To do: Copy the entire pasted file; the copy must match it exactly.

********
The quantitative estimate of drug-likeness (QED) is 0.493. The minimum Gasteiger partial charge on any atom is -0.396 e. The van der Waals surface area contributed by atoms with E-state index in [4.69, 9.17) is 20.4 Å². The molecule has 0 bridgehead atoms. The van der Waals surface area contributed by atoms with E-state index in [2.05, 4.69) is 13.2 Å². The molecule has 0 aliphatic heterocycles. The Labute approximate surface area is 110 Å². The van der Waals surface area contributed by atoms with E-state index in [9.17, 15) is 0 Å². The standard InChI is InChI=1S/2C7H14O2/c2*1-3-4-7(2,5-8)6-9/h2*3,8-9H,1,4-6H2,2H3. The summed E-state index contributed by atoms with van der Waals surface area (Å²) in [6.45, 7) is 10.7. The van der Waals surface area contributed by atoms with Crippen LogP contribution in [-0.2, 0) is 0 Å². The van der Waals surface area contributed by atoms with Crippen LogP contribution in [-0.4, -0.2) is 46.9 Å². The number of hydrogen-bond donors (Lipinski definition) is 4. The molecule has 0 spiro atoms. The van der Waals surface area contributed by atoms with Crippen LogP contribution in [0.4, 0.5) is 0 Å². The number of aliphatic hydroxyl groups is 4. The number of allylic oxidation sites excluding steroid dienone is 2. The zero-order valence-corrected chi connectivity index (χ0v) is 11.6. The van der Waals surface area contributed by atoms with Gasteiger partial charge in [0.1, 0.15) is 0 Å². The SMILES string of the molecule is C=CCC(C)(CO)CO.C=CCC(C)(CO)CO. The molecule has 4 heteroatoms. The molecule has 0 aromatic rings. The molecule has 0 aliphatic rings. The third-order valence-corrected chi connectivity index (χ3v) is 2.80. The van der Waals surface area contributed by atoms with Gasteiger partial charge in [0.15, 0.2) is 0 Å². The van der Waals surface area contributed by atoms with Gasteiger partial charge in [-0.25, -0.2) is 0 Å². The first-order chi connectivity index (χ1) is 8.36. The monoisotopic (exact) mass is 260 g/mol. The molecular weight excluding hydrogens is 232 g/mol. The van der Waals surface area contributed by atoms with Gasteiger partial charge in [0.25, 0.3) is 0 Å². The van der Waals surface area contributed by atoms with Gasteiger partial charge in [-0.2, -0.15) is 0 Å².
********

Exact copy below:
The quantitative estimate of drug-likeness (QED) is 0.493. The minimum Gasteiger partial charge on any atom is -0.396 e. The van der Waals surface area contributed by atoms with E-state index in [4.69, 9.17) is 20.4 Å². The molecule has 0 bridgehead atoms. The van der Waals surface area contributed by atoms with E-state index in [2.05, 4.69) is 13.2 Å². The molecule has 0 aliphatic heterocycles. The Labute approximate surface area is 110 Å². The van der Waals surface area contributed by atoms with E-state index in [9.17, 15) is 0 Å². The standard InChI is InChI=1S/2C7H14O2/c2*1-3-4-7(2,5-8)6-9/h2*3,8-9H,1,4-6H2,2H3. The summed E-state index contributed by atoms with van der Waals surface area (Å²) in [6.45, 7) is 10.7. The van der Waals surface area contributed by atoms with Crippen LogP contribution in [-0.2, 0) is 0 Å². The van der Waals surface area contributed by atoms with Crippen LogP contribution in [-0.4, -0.2) is 46.9 Å². The number of hydrogen-bond donors (Lipinski definition) is 4. The molecule has 0 spiro atoms. The van der Waals surface area contributed by atoms with Crippen LogP contribution in [0.4, 0.5) is 0 Å². The number of aliphatic hydroxyl groups is 4. The number of allylic oxidation sites excluding steroid dienone is 2. The zero-order valence-corrected chi connectivity index (χ0v) is 11.6. The van der Waals surface area contributed by atoms with Gasteiger partial charge in [0.1, 0.15) is 0 Å². The SMILES string of the molecule is C=CCC(C)(CO)CO.C=CCC(C)(CO)CO. The molecule has 4 heteroatoms. The molecule has 0 aromatic rings. The molecule has 0 aliphatic rings. The third-order valence-corrected chi connectivity index (χ3v) is 2.80. The van der Waals surface area contributed by atoms with Gasteiger partial charge in [0.15, 0.2) is 0 Å². The van der Waals surface area contributed by atoms with Gasteiger partial charge in [-0.25, -0.2) is 0 Å². The first-order chi connectivity index (χ1) is 8.36. The monoisotopic (exact) mass is 260 g/mol. The molecular weight excluding hydrogens is 232 g/mol. The van der Waals surface area contributed by atoms with Gasteiger partial charge in [0.25, 0.3) is 0 Å². The van der Waals surface area contributed by atoms with Gasteiger partial charge in [-0.2, -0.15) is 0 Å².